UDOTAI, OTHERS EXPLORE IMPACT OF 3RD-PARTY DATA CAPTURING ON IDENTITY MANAGEMENT, NATIONAL SECURITY & PRIVACY

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More than ever before, data has become a part of our daily lives. Whether we browse websites on our desktops, tablets or smartphones, or make purchases from an online store, we know that information collected about us (either as individuals or as a company), our interests and our purchasing habits can be used for data-driven marketing campaigns by various entities – be they companies or governmental agencies.

What is third-party data, though? And how is third-party data collected and used? What are its benefits, how can those benefits be deployed for good, and what impact does it have on Nigeria’s identity management policy? What are the implications for national security and personal privacy? 

Those were the questions that engaged the minds of panelists at the recently-concluded 2021 conference of the NBA’s Section on Public Interest and Development Law (SPIDEL) in Ibadan, the Oyo State capital. Chaired by the immediate past chairman of the Section, Prof. Paul Ananaba, SAN, who sat in for Hon. Justice O. A. Ogunbowale of the National Industrial Court, the discourse opened with a lead presentation by Basil Udotai, an ICT lawyer and consultant who currently serves as the chairman of the NBA’s Digital Committee.

Third-party data, Udotai explained, is any data collected from a variety of sources by a company with no direct connection to the consumer whose data is collected. Third-party data sources, he said, may include websites, social media networks, surveys, and subscriptions.

He went on to say that third-party data is collected and used by data management platforms or data providers to enrich or create targeted profile segments that can be bought by companies or brands for their marketing campaigns – or, in the case of national entities, for identification or investigative purposes.

Udotai went on to explain the benefits of third-party data, which include, in the case of corporate entities, the ability to supplement existing data files or create new ones for better audience targeting on a broader and deeper scale, which allows a company or brand to go beyond its usual audience.

In the case of a governmental agency, though, it can help in various ways – such as, as already mentioned, identification and investigation (of crime. The investigation into the shocking murder of Iniobong Umoren, the job seeker from Akwa Ibom State, for example, was significantly boosted by the revelations of an investigative journalist who provided actionable intelligence using third-party data).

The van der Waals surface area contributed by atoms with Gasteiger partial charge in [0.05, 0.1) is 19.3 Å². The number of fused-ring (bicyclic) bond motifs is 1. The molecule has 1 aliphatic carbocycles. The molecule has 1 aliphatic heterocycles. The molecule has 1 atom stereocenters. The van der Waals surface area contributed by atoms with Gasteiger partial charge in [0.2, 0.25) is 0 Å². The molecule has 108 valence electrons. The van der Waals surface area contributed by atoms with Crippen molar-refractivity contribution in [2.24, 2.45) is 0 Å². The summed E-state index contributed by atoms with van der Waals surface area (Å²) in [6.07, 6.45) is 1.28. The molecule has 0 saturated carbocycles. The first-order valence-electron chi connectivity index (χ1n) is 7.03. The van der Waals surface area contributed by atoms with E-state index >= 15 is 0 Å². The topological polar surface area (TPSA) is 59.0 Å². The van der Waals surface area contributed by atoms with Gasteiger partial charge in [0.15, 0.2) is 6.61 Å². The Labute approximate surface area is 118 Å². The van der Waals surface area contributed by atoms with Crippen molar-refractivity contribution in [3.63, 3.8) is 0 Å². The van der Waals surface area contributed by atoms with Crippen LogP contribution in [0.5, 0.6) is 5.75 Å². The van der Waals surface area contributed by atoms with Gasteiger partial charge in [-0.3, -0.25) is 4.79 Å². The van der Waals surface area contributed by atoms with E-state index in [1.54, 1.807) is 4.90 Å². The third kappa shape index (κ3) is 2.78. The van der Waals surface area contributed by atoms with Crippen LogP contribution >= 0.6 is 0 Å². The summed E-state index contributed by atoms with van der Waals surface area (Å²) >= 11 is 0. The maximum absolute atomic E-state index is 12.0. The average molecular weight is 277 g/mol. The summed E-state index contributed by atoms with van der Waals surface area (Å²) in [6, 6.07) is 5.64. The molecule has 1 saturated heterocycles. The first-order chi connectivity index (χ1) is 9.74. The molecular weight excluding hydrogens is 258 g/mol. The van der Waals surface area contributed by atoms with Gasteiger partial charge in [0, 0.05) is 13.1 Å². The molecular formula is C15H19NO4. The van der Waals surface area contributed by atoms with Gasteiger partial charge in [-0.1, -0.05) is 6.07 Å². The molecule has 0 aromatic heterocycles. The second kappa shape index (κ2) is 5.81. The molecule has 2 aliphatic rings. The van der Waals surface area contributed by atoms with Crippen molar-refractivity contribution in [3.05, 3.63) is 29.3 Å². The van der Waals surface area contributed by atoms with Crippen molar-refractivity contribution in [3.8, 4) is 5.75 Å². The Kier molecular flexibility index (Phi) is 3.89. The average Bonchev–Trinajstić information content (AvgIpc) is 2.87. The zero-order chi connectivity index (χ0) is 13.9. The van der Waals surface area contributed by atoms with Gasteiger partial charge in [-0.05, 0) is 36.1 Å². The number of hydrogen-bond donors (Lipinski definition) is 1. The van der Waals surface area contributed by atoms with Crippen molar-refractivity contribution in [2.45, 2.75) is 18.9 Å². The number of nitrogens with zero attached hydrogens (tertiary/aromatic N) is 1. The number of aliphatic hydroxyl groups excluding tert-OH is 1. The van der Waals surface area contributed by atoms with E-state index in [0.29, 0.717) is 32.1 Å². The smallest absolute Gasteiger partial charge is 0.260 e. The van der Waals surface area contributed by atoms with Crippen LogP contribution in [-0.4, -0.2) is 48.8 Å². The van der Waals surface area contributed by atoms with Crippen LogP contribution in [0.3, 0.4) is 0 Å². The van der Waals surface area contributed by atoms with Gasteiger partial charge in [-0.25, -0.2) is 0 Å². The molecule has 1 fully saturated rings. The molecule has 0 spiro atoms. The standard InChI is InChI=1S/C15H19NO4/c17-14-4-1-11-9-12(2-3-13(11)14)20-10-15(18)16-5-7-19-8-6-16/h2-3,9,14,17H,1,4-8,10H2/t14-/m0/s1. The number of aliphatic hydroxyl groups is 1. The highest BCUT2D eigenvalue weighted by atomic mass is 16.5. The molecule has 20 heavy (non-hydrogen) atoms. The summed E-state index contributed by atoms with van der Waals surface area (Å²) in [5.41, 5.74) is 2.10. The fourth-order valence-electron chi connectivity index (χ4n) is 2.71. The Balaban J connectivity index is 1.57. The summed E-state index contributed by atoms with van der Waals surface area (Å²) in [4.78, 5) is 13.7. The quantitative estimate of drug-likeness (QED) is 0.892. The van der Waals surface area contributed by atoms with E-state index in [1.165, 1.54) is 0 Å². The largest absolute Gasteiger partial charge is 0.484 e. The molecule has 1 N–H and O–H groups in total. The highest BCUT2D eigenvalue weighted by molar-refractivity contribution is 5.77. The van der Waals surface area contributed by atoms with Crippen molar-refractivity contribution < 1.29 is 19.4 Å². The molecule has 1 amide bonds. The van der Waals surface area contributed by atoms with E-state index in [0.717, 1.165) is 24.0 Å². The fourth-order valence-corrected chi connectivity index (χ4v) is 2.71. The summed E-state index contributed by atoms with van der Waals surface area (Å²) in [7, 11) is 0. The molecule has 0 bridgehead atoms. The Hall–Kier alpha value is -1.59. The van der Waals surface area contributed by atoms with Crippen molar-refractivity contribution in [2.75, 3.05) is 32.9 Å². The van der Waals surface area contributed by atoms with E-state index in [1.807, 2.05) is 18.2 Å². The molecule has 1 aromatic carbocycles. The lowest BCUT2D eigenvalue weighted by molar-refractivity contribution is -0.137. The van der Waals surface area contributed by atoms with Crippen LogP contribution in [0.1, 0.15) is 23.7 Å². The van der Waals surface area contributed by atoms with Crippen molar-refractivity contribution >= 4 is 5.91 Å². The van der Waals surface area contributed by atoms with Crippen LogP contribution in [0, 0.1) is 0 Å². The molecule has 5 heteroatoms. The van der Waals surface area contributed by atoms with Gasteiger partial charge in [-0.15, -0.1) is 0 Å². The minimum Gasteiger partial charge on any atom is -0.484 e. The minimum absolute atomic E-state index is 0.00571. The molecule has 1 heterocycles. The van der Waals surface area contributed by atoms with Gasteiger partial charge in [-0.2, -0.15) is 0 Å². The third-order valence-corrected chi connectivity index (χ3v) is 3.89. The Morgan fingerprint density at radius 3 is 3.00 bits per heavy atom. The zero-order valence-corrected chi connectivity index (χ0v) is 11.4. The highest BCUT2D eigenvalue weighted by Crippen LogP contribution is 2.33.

Data science and intelligence can also be used, Udotai stressed, in resolving the challenges of ensuring  free and fair elections in Nigeria; provision of quality education; transparent procurements; effective anti-corruption measures; the battle against insecurity; provision of effective and seamless transportation; growing agriculture and ensuring food security; health and human services; trade and commerce; steady electricity; and improving customer services.

NEWSWIRE‘s correspondent at the conference reports that Udotai’s presentation raised a number of pertinent questions among the panel members on one hand, and the assembled audience on the other. Some of these questions were: Who ultimately owns the data that is being collected in this manner? What is an algorithm? Where is the money? If data is property, does property law apply to it? How about the use of eminent domain? and so forth

The panel, comprising of such legal and IT experts as Dr. Oladapo Olanipekun, SAN (the Lead Partner at the law firm of Esther & Makarios; Mr. Monday Onyekachi Ubani, (Senior Counsel at Ubani & Co. and the newly-inaugurated chairman of SPIDEL); Ikechukwu Uwanna (Partner at Tsedaqah Attorneys), and Engr. Aliyu Aaziz (CEO of the National Identity Management Commission, NIMC) among others, also dealt with the clamour for a more robust data-protection mechanism, as well as the call by stakeholders for a ‘data mindset’ and mental reboot on the part of both the government and the generality of Nigerians.

In conclusion, the panel agreed that third-party data should be an integral part of any data-driven marketing or governmental campaign. Data aggregated from a variety of sources, whether it be websites, surveys or publicly available information, can provide data that is rich in both breadth and depth, making for more targeted and more effective messaging that can achieve its desired objectives without jeopardizing national security or personal privacy.

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